In December 2022 there were multiple motorcycle collisions in and around Charleston, SC, including two deaths resulting from motorcycle crashes and one person who was seriously injured after fleeing law enforcement on a motorcycle. 

Below, we will also consider whether SC needs harsher penalties for failure to yield – probably the most common traffic violation that leads to death or serious injuries in motorcycle crashes. 

Motorcycle Fatality on I-26 in Charleston, SC

A motorcyclist was killed in a crash on I-26 near Aviation Avenue last month when they collided with a Ford pick-up truck:

NORTH CHARLESTON, S.C. (WCBD) – A deadly crash involving a motorcycle caused significant delays on I-26 eastbound during the Thursday morning rush hour.

The crash happened just before 6:00 a.m. on I-26 near Aviation Avenue, according to Lance Cpl. Nick Pye with the South Carolina Highway Patrol.

A Ford pick-up truck and a Yamaha motorcycle were both headed east on I-26 when both motorists collided.

The motorcyclist was pronounced dead in the crash, Pye said. The driver of the Ford truck was not injured. 

SCDOT cameras showed an extensive traffic backup through College Park Road (mile marker 203). That crash was clear shortly before 9:00 a.m.

The Charleston County Coroner’s Office later identified the victim as 43-year-old Paul Kline of Goose Creek.

Deadly Three-Vehicle Motorcycle Crash in Ravenel, SC

A three-vehicle crash in Ravenel, SC resulted in the death of a motorcyclist last month:

CHARLESTON COUNTY, S.C. (WCIV) —One person is dead following a crash involving a motorcycle and two other vehicles on Savannah Highway in Ravenel Wednesday afternoon, according to the Charleston County Sheriff’s Office.

Deputies say a man on a motorcycle was traveling north in the median of Savannah Highway attempting to pass traffic when an SUV drove into the median near Overhill Street to head south on Savannah Highway.

The motorcycle struck the SUV, skidded across the southbound lanes and collided with a pickup truck, according to CCSO.

The motorcyclist was transported to MUSC, where he was pronounced dead from his injuries. No other injuries were reported.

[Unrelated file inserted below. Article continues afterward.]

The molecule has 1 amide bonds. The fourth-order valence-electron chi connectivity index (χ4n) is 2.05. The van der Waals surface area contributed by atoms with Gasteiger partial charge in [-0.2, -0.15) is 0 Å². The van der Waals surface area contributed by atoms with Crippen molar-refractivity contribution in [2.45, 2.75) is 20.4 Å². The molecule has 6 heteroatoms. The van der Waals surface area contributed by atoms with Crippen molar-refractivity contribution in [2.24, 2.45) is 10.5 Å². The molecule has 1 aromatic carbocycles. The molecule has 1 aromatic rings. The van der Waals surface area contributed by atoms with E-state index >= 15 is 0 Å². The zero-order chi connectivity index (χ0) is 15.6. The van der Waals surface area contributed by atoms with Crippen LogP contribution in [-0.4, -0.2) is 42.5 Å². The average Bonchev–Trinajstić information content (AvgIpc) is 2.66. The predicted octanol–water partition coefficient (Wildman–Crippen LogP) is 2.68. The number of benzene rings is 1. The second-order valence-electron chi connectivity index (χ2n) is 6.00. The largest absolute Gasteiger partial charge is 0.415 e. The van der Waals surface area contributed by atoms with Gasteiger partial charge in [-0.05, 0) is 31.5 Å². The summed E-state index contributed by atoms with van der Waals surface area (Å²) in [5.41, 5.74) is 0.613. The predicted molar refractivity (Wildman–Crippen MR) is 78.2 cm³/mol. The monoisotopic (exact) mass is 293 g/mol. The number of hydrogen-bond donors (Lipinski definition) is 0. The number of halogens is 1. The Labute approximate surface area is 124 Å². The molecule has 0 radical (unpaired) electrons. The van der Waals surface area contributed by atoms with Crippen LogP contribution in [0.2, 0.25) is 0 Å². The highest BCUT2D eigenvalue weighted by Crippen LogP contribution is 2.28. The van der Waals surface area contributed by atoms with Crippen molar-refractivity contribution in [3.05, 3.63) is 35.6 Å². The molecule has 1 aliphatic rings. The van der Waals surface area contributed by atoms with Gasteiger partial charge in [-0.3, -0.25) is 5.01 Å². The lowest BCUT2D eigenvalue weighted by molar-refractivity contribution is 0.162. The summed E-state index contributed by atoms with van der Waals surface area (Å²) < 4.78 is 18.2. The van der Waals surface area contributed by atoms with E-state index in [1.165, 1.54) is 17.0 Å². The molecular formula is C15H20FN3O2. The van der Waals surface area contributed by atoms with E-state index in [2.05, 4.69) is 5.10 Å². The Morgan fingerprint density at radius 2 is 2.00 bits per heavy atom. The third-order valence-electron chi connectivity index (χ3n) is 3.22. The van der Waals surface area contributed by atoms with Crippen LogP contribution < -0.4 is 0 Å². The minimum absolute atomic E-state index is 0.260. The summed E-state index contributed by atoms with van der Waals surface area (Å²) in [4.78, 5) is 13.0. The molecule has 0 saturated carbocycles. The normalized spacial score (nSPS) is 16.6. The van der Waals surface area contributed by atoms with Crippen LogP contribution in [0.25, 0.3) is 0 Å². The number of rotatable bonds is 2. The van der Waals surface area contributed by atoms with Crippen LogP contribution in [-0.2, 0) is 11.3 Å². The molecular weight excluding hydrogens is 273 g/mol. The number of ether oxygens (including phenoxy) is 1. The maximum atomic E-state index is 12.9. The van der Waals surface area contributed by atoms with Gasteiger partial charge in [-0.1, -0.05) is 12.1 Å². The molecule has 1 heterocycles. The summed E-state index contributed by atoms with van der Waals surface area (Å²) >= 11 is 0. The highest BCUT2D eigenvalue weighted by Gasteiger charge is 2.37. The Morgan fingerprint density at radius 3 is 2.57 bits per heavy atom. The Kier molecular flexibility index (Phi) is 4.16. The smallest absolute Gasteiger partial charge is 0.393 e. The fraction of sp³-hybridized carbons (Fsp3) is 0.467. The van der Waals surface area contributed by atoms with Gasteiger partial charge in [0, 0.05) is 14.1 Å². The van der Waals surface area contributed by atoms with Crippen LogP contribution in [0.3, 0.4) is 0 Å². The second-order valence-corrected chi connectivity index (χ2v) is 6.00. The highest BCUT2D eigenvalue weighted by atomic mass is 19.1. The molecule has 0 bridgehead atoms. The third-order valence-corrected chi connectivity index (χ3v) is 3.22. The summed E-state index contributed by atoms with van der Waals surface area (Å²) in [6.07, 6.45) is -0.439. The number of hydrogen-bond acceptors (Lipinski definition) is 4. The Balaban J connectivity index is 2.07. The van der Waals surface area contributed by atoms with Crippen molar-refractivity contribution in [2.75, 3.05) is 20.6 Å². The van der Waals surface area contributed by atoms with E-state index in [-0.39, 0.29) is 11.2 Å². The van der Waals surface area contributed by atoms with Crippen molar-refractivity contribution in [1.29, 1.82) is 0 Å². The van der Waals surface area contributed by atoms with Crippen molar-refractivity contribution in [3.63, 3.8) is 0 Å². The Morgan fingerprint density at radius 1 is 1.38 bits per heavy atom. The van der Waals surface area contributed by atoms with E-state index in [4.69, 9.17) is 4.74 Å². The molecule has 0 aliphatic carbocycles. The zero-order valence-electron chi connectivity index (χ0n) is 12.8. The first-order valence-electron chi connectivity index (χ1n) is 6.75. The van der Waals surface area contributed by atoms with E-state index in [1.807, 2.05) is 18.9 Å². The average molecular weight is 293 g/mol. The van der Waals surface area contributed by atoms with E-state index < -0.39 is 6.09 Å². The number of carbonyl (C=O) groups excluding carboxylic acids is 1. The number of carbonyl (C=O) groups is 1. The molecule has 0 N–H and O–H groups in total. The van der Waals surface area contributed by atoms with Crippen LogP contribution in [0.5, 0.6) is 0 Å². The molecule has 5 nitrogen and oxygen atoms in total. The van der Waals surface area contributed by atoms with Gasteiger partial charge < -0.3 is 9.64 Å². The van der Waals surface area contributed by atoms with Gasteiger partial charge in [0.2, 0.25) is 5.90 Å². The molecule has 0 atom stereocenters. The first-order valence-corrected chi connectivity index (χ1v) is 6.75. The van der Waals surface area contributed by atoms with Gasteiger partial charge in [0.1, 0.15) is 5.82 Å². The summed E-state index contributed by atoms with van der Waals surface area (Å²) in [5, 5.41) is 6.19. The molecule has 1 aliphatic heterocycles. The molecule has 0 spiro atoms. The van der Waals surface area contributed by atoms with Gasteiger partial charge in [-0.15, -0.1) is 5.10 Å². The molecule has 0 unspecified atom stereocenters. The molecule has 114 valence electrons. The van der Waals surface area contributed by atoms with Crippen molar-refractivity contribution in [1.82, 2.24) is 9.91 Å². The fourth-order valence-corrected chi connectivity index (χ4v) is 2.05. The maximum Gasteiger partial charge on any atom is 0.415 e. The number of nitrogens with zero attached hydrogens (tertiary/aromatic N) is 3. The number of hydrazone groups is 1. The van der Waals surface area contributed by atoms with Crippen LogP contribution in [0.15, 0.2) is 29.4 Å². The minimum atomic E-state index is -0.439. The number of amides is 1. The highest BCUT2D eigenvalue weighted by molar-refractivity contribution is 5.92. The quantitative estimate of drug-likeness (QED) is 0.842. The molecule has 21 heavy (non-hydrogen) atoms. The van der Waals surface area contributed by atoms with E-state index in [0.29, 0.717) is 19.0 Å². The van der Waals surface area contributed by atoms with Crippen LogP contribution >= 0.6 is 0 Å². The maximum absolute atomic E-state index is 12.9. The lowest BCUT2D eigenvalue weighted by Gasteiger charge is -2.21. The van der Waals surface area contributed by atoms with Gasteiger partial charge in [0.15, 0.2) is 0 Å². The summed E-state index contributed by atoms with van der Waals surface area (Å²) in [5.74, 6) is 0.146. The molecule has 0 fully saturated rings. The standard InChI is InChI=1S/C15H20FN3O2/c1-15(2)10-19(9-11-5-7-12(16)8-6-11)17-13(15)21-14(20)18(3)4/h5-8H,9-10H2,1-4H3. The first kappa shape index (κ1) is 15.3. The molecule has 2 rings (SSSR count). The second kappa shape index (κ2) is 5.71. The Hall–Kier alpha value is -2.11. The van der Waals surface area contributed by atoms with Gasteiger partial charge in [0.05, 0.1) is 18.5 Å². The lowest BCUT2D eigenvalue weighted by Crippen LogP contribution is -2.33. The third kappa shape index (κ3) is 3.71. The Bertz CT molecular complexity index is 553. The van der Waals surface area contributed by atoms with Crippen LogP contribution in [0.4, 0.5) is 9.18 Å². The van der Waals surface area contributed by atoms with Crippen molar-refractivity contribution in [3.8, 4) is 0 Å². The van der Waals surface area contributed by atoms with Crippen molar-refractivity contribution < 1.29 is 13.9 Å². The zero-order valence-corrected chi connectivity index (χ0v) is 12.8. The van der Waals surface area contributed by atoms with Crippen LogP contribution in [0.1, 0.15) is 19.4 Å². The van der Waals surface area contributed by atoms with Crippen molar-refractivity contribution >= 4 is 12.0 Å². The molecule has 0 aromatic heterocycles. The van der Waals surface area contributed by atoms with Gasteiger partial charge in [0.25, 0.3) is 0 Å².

Motorcyclist Charged After Fleeing from Deputies, Crashing in Ladson, SC

A motorcyclist allegedly fled from law enforcement hear Hwy 78 and Von Ohsen Road in Ladson last month before crashing into a food truck:

CHARLESTON COUNTY, S.C. (WCSC) – The Charleston County Sheriff’s Office says a motorcyclist crashed into an SUV and a food truck Sunday while fleeing from deputies.

Deputies say they attempted to stop the motorcycle for traveling recklessly near Highway 78 and Von Ohsen Road in Ladson around 12:15 p.m.

The motorcyclist continued to College Park Road at “high speed” before striking an SUV and a parked food truck, deputies said.

The sheriff’s office says the motorcyclist was taken to a hospital for injuries and is expected to face charges.

The operator of the food truck suffered minor injuries.

College Park Road was closed for several hours Sunday afternoon and later reopened.

The South Carolina Highway Patrol has been requested to investigate the crash.

Do We Need Harsher Penalties for Failure to Yield? 

Do we need more severe penalties for failure to yield in SC? Will that reduce the number of motorcycle crashes and fatalities? 

The mother of a motorcyclist who was killed last year when another driver failed to yield the right-of-way (and was fined $232) thinks so: